London (AFP) - The popular British tabloid The Daily Mail on Thursday defended a decision to publish photos in the US of one of Israeli Prime Minister Benjamin Netanyahu's election rivals entering the mansion of disgraced American financier Jeffrey Epstein in 2016.
Ehud Barak's lawyers wrote to the British company's US-based website on Wednesday demanding it remove Tuesday's story and pay "substantial damages to vindicate his reputation and compensate him".
Epstein was convicted in 2009 as a sex felon and served a 13-month prison term. He was arrested in New York on July 8 this year on further charges of sexually exploiting dozens of underage girls.
"DailyMail.com stands by its recent story concerning Ehud Barak's relationship with the convicted paedophile Jeffrey Epstein 100 percent," the company said in a statement to AFP.
"We note that Mr Barak's assertion that he was not party to Mr Epstein's illegal activities is a denial of a claim we have never made."
The newspaper's US website ran photos of four young women separately entering Epstein's New York residence around the same time as Barak himself went in.
It stressed in a separate statement that the story did not run in its print edition in Britain -- a country with more stringent libel laws than those in the United States.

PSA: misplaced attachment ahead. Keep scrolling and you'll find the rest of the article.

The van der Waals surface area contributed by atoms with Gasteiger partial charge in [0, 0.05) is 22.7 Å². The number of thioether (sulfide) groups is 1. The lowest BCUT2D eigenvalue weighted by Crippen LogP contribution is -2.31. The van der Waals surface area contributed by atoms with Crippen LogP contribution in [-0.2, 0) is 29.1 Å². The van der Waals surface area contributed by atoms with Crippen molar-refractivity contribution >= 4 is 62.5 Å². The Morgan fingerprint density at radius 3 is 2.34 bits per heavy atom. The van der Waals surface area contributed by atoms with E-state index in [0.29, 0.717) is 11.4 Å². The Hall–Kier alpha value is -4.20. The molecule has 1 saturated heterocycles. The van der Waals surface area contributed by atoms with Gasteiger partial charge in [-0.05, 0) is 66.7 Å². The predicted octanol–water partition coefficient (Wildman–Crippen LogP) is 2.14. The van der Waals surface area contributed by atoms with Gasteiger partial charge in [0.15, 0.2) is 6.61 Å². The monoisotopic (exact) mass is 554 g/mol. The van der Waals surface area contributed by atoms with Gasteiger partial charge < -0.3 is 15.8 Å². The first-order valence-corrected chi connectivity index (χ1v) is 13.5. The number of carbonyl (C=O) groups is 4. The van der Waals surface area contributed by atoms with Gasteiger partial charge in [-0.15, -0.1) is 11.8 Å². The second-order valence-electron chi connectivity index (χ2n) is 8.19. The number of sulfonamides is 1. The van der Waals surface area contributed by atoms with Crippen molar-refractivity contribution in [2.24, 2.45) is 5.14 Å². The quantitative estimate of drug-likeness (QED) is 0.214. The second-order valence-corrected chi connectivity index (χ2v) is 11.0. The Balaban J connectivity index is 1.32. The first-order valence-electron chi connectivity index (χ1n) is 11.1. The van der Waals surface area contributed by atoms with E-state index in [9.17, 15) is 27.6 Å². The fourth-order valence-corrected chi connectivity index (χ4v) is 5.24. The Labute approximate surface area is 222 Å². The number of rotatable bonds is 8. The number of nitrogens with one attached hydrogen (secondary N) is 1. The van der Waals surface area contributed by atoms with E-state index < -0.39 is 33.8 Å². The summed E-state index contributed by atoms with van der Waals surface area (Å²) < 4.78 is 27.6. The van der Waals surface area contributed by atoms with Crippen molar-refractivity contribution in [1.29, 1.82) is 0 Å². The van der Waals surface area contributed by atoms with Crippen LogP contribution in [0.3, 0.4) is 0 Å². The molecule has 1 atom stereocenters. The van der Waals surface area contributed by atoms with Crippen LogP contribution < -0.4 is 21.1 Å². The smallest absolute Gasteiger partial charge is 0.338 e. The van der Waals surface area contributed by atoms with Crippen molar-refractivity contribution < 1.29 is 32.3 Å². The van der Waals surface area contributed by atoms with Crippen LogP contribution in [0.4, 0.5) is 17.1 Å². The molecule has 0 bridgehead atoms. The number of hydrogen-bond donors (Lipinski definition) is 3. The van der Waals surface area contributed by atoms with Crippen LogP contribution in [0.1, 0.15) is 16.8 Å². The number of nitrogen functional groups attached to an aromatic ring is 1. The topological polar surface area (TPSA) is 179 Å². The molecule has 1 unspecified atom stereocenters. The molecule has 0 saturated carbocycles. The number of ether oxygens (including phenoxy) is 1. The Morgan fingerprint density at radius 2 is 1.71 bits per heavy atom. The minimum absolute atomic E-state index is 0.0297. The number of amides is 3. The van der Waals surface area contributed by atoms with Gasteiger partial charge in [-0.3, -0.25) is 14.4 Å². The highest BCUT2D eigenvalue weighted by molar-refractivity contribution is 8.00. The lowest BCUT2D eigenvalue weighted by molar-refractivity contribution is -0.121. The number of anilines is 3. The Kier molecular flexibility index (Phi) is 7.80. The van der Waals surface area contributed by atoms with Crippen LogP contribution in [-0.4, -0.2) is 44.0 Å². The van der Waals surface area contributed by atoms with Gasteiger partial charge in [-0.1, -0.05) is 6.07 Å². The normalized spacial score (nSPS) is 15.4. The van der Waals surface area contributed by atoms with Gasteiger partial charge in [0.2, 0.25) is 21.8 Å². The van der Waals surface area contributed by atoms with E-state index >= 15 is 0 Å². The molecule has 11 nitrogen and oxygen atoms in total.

Israeli media have also highlighted Barak's past business ties with Epstein.
Barak hinted that Netanyahu and his allies could be behind the media attention.
The publication firmly denied the claim.
"The suggestion that the article was published maliciously in order to 'benefit his political opponent' is absurd," the statement said.
"It is absolutely clear that this is a story of the utmost public interest."
Barak is a former armed forces chief of staff who succeeded Netanyahu as prime minister in 1999 and served as defence minister under him from 2009 to 2013 before retiring from politics.
He formed a new party in June that will compete in September legislative elections called by Netanyahu after the prime minister was unable to form a new government in the wake of inconclusive April polls.